No one was hurt. I felt remarkable better.  It was a lifestyle change and it gave me life. Now I know that thoughts alone can be painful.

Have you had the experience that your thoughts alone can cause pain?

How have you dealt with it?

After the Physical Therapy

It has been over a year since I had to have my hip replacement revised.  The original surgery was over 19 years ago, so I felt fortunate that things had gone well for so long without any problems. But one day I woke up to extreme pain when I put weight on my leg to walk. After an MRI, it was confirmed that surgery was needed, my hip was out of position within the socket. I had to wait to “schedule” a time that I could take several weeks off for surgery and rehabilitation.

After waiting 5 months, I was psyched and ready. I knew this was going to be a bit of a recovery and require extreme motivation to work through the post surgery phase of “moving through the pain”.  For several months I put my best energy into recuperating, following the daily exercises and meeting with my physical therapist. It was a job that I took seriously.

Then came “getting back my normal routine”. Here is where the flaw begins to emerge,  being able to go back to daily activities and still find the time to do all the exercises. I was good for a while. The exercises were fresh in my brain. But as time went on, I tended to find less and less time for the full range of exercises that I had been doing. I do not remember being told that I needed to do all of them forever. I just figured I had done them for months, my leg felt strong, and what I did find time to do was adequate.

Bad idea. It is now almost a year since surgery and my knee is killing me. I did not mention that my hip recovered to well that my knee soon emerged as also needing some orthoscopic surgery 6 months after the hip revision. Because this surgery was seemingly less significant than hip surgery and I was back to a normal routine earlier, I gave recovery less time and attention.

What I know now is that exercising is a forever thing. Not just for fitness and good health. It is because  muscles have been compromised and need extra strengthening and stretching. Where did I miss hearing this??? Are surgeons afraid that if we knew this before surgery we might opt out?

Have you had surgeries and discovered that your muscles are not quite as strong as they had been and need some constant attention? How are you able to incorporate it into your “daily routine”.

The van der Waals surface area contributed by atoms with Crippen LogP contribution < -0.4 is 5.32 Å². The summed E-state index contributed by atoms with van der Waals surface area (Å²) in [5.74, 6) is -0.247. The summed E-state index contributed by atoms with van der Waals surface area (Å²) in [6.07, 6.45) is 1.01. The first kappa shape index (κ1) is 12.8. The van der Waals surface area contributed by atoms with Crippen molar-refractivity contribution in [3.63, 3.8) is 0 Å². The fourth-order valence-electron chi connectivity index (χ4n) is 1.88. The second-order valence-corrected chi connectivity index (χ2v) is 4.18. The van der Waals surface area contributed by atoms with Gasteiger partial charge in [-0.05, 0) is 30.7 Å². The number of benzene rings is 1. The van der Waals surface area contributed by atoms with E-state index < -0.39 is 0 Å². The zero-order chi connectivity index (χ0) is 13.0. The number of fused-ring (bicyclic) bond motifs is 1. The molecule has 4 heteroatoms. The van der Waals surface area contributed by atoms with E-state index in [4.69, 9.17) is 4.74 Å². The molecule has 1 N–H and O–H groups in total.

Pain and Depression

One of the things that drives me to want to see multi-intervention Resource Centers for chronic pain sufferers and recovering sufferers is that depression is so often a partner with pain. It is well documented that chronic pain sufferers often spiral into depression creating a much more complicated health situation compounding their diseases and treatments.
The professional communities solutions of surgery, physical therapy and medications are only a portion of the answers. Patients need to feel supported through their journey. And that may require several resources. Such as:

A “Pain Pal”, someone who has been there and understands how pain can undermine your life.
Healing mind body therapies like healing touch, massage and cranial sacral to help reintegrate your body parts.
Stimulating activities, like art and writing workshops, that teach new skills to keep your mind engaged and take the focus off the pain.
Adaptive yoga and exercise programs that keep muscles engaged and strong, but do not aggravate the pain.
Pain management counseling to assure that the pain is kept in check and does not overwhelm the individual.

The following is a link to a Health Blog that has a formal discussion about depression and states that women are twice as likely to suffer a depression than men. It also lists several posts that deal with examining interventions like massage therapy, homeopathy, and what current research reflects.

Health Blog

My prayer is that those of us who understand the complexities of pain keep dialoguing with peers and professionals so that we can broaden our understanding of “pain” from the inside out.  And that we can improve the amount of available interventions for all those on this journey. Be well.

Pain Body

I had a brief conversation with a local physical therapist, Kelly, tonight after yoga.  She complemented me on how well I was doing in class. I never feel that I am, but the yoga instructor, Rebekah,  also a physical therapist, does an outstanding job of showing me how to modify positions.

I said that I felt something like yoga exercises should be a mandatory part of the healing process after prolonged chronic pain and surgery. She agreed, and said that anyone who has lived in a painful body has learned things they cannot do. And they need to be shown that they CAN do more things, but need to learn or understand that.

To me this drives home the point that surgery and physical therapy are only a portion of the healing tools  necessary for successful chronic pain recovery. And that activities like yoga, which I never imagined myself being able to do, are capable of being adapted for special circumstances and serve to reintegrate our mind and body for improved health and lifestyle.

I would love to hear  comments about your experiences or thoughts on this.